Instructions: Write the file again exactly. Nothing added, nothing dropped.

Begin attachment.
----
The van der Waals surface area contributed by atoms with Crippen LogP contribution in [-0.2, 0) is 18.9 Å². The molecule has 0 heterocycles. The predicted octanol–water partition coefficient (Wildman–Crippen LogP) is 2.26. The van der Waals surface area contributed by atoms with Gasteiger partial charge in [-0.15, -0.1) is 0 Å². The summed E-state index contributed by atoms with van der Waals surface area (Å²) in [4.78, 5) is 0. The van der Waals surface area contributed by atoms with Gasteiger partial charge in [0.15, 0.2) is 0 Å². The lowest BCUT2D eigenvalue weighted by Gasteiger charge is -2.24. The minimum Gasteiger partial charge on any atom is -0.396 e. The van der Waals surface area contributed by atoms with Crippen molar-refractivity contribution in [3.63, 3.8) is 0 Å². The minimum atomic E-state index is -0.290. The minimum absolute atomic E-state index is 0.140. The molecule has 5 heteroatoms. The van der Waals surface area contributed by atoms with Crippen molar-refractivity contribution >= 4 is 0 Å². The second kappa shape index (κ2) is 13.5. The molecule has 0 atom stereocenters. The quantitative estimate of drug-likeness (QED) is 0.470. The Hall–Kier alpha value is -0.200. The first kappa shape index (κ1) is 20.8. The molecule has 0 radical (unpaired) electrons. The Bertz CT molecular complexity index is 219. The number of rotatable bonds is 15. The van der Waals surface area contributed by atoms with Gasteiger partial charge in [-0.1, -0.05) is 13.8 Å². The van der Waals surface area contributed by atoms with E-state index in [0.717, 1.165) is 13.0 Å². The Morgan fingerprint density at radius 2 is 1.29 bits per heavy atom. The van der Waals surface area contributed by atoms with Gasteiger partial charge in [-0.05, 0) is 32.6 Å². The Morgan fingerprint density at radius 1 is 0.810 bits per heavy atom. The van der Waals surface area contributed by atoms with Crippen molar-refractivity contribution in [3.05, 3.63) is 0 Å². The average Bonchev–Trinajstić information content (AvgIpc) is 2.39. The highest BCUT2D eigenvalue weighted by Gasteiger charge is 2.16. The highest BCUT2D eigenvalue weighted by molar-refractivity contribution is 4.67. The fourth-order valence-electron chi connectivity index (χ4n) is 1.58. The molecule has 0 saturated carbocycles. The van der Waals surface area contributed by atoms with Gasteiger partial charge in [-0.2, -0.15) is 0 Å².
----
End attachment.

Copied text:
The van der Waals surface area contributed by atoms with Crippen LogP contribution in [-0.2, 0) is 18.9 Å². The molecule has 0 heterocycles. The predicted octanol–water partition coefficient (Wildman–Crippen LogP) is 2.26. The van der Waals surface area contributed by atoms with Gasteiger partial charge in [-0.15, -0.1) is 0 Å². The summed E-state index contributed by atoms with van der Waals surface area (Å²) in [4.78, 5) is 0. The van der Waals surface area contributed by atoms with Gasteiger partial charge in [0.15, 0.2) is 0 Å². The lowest BCUT2D eigenvalue weighted by Gasteiger charge is -2.24. The minimum Gasteiger partial charge on any atom is -0.396 e. The van der Waals surface area contributed by atoms with Crippen molar-refractivity contribution in [3.63, 3.8) is 0 Å². The minimum atomic E-state index is -0.290. The minimum absolute atomic E-state index is 0.140. The molecule has 5 heteroatoms. The van der Waals surface area contributed by atoms with Crippen molar-refractivity contribution >= 4 is 0 Å². The second kappa shape index (κ2) is 13.5. The molecule has 0 atom stereocenters. The quantitative estimate of drug-likeness (QED) is 0.470. The Hall–Kier alpha value is -0.200. The first kappa shape index (κ1) is 20.8. The molecule has 0 radical (unpaired) electrons. The Bertz CT molecular complexity index is 219. The number of rotatable bonds is 15. The van der Waals surface area contributed by atoms with Gasteiger partial charge in [-0.1, -0.05) is 13.8 Å². The van der Waals surface area contributed by atoms with E-state index in [0.717, 1.165) is 13.0 Å². The Morgan fingerprint density at radius 2 is 1.29 bits per heavy atom. The van der Waals surface area contributed by atoms with Gasteiger partial charge in [-0.05, 0) is 32.6 Å². The Morgan fingerprint density at radius 1 is 0.810 bits per heavy atom. The van der Waals surface area contributed by atoms with Crippen molar-refractivity contribution in [3.05, 3.63) is 0 Å². The average Bonchev–Trinajstić information content (AvgIpc) is 2.39. The highest BCUT2D eigenvalue weighted by Gasteiger charge is 2.16. The highest BCUT2D eigenvalue weighted by molar-refractivity contribution is 4.67. The fourth-order valence-electron chi connectivity index (χ4n) is 1.58. The molecule has 0 saturated carbocycles. The van der Waals surface area contributed by atoms with Gasteiger partial charge in [-0.2, -0.15) is 0 Å².